September 2004 
Volume 03, Issue 5 
Around Boeing


Boeing and the U.S. Army last month signed an agreement to provide up to $6.4 billion in additional funding for the System Development and Demonstration phase of the Future Combat Systems program.

The modification to the existing agreement for the SDD phase and additional funding enables the FCS program to expand its scope and to accelerate delivery of FCS technologies and capabilities to current forces.

The expansion of the program's SDD phase will be accomplished by adding four distinct development "spirals" of capabilities for current forces. It also will fully fund the FCS network and its 18 core systems, including four systems which were previously deferred. The changes to the program will allow the Army to field accelerated capabilities beginning in 2008, to add FCS capabilities to more than 30 modular brigades through 2014 and to field the first fully-equipped FCS Unit of Action in 2014.

"This agreement underscores the importance of the new capabilities we are developing for the nation's warfighters," said Roger Krone, senior vice president, Boeing Army Systems.

FCS is a networked "system-of-systems" combining advanced communications and technologies to link soldiers with both manned and unmanned ground and air platforms and sensors. As the basis for the Department of Defense's visionary transformation plan, FCS will significantly increase the Army's agility and reduce logistics requirements, allowing it to go anywhere and to overcome any adversary. FCS is also designed from the ground up to enhance joint operations and coordination between the United States and coalition forces.

Boeing and Science Applications International Corporation are partnered as the Lead System Integrator team for FCS.


X-45A One operator, two or more vehicles, a fully coordinated operation in flight. That's a key capability that the U.S. Department of Defense wants from unmanned combat air vehicles.

Two Boeing X-45A unmanned aircraft have demonstrated that it can be done. On July 25, the two Joint Unmanned Combat Air Systems X-45A technology demonstrators (right), under the control of a single pilot-operator, successfully completed a coordinated flight from NASA's Dryden Flight Research Center at Edwards Air Force Base, Calif. It was the first multiple-air-vehicle-control flight demonstration for unmanned combat air vehicles.

After joining up over the test range, the X-45As flew preset formations that involved autonomous maneuvering to hold their relative positions. They were able to fly the same mission plan on their own, which significantly reduced the workload of the pilot-operator.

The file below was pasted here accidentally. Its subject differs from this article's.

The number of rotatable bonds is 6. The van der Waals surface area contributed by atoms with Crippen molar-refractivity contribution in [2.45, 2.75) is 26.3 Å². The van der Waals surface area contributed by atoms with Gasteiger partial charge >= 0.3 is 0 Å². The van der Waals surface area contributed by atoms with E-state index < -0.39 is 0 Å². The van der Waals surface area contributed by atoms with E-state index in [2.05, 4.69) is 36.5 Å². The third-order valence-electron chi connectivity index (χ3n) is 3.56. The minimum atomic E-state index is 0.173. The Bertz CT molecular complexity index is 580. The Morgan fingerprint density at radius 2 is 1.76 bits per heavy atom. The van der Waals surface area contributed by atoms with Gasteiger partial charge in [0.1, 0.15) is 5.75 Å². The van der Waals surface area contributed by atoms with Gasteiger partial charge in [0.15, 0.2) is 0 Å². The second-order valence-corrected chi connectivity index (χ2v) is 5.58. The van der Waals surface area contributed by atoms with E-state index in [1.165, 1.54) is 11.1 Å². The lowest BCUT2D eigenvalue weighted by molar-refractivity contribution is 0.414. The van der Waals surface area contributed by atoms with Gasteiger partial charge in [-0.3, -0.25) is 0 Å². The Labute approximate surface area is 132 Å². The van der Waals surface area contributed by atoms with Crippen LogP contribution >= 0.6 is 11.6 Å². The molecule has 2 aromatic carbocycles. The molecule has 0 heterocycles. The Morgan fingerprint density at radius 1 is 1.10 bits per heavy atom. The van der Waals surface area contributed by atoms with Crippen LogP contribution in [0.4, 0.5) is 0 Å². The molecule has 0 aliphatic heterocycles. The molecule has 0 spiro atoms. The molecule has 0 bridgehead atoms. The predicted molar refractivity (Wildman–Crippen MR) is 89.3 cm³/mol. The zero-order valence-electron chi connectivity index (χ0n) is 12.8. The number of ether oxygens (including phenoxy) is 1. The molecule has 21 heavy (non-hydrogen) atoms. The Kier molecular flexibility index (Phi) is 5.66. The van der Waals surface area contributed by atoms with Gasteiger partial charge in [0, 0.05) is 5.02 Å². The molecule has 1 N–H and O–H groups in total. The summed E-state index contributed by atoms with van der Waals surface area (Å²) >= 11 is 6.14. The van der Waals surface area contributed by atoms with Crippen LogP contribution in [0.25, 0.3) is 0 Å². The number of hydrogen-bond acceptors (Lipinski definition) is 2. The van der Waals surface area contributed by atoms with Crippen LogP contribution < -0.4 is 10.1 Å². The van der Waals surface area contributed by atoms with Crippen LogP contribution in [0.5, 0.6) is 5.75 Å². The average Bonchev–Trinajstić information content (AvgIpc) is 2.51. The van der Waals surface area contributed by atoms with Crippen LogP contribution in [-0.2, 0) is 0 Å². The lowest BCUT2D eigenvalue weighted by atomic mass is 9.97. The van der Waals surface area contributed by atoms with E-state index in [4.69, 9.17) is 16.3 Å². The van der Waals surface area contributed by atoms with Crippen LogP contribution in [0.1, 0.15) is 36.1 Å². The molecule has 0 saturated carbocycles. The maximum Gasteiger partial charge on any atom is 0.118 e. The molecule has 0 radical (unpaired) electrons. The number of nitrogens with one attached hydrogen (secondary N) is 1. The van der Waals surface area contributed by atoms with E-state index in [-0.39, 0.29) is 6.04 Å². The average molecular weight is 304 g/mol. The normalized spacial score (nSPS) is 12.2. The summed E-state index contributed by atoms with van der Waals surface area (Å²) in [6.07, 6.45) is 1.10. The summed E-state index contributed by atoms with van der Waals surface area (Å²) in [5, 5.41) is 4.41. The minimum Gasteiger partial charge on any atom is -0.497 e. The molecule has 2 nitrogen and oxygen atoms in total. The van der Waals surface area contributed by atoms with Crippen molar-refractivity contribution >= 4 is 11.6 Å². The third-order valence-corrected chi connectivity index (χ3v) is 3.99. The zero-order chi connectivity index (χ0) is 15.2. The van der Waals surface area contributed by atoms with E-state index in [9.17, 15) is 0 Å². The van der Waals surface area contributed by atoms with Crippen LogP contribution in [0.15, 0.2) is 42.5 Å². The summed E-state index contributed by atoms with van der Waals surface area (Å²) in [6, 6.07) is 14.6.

The two X-45As then returned safely to Edwards, landed on a common runway and taxied to the shutdown location.

"This event is very significant because it is the first step in demonstrating the ability of this distributed weapons system to coordinate operations in a high-threat environment," said Darryl Davis, Boeing J-UCAS X-45 program manager.

The J-UCAS X-45 program is a Defense Advanced Research Projects Agency/U.S. Air Force/U.S. Navy/Boeing effort to demonstrate the technical feasibility, military utility and operational value of an unmanned air combat system for the Air Force and Navy. Operational missions may include suppression of enemy air defenses; strike; electronic attack; and intelligence, surveillance and reconnaissance.


In 1927, aviation pioneer Lloyd Stearman moved his company from California to Wichita, Kan. Two years later, on Aug. 15, 1929, Stearman became part of the United Aircraft and Transport Corporation, a parent company previously known as the Boeing Airplane and Transport Company. Last month Boeing Wichita celebrated the 75th anniversary of this date.

Through the years, Boeing Wichita has been home to many military and commercial programs. Today it has a workforce of 12,000 employees who work in Integrated Defense Systems, Commercial Airplanes and Shared Services.

The Wichita Development and Modification Center supports an array of military products and modernizes existing military products. Key programs include reengining and modifying the KC-135 tanker and upgrading to the B-52 bomber. The center also has won contracts with Italy and Japan to modify Boeing 767 commercial jets into refueling tankers, and has performed modification work on the Airborne Laser aircraft.

Commercial Airplanes' Wichita Division designs and builds engine nacelles and nose sections for the 737, 747, 767 and 777 jetliners, and has been designated a partner/supplier for the 7E7 Dreamliner. The Wichita Division is responsible for designing and building the forward section and engine pylons (struts) for the new airplane.

Delta IV Heavy U.S. Air Force demo launch vehicleA HEAVY SIGHT

Boeing unveiled its Delta IV Heavy U.S. Air Force demo launch vehicle Aug. 7 during testing at Cape Canaveral Air Force Station, Fla., when it rolled the Mobile Service Tower to its launch position at Space Launch Complex 37. The Heavy configuration-made up of three Common Booster Cores, the cryogenic Second Stage and the satellite inside the payload fairing-stands 231 feet tall, 53 feet wide, and 16 feet, 7 inches deep (70 meters by 16 meters by 5 meters). Launch is scheduled for this fall. All special and standard flight data will be analyzed and used to validate analytical models to support future Delta IV Heavy launches. The Delta IV Heavy U.S. Air Force demo launch vehicle is the largest space launch vehicle on a Cape Canaveral/Kennedy Space Center launch complex since May 14, 1973, when the last operational Saturn V launched Skylab.




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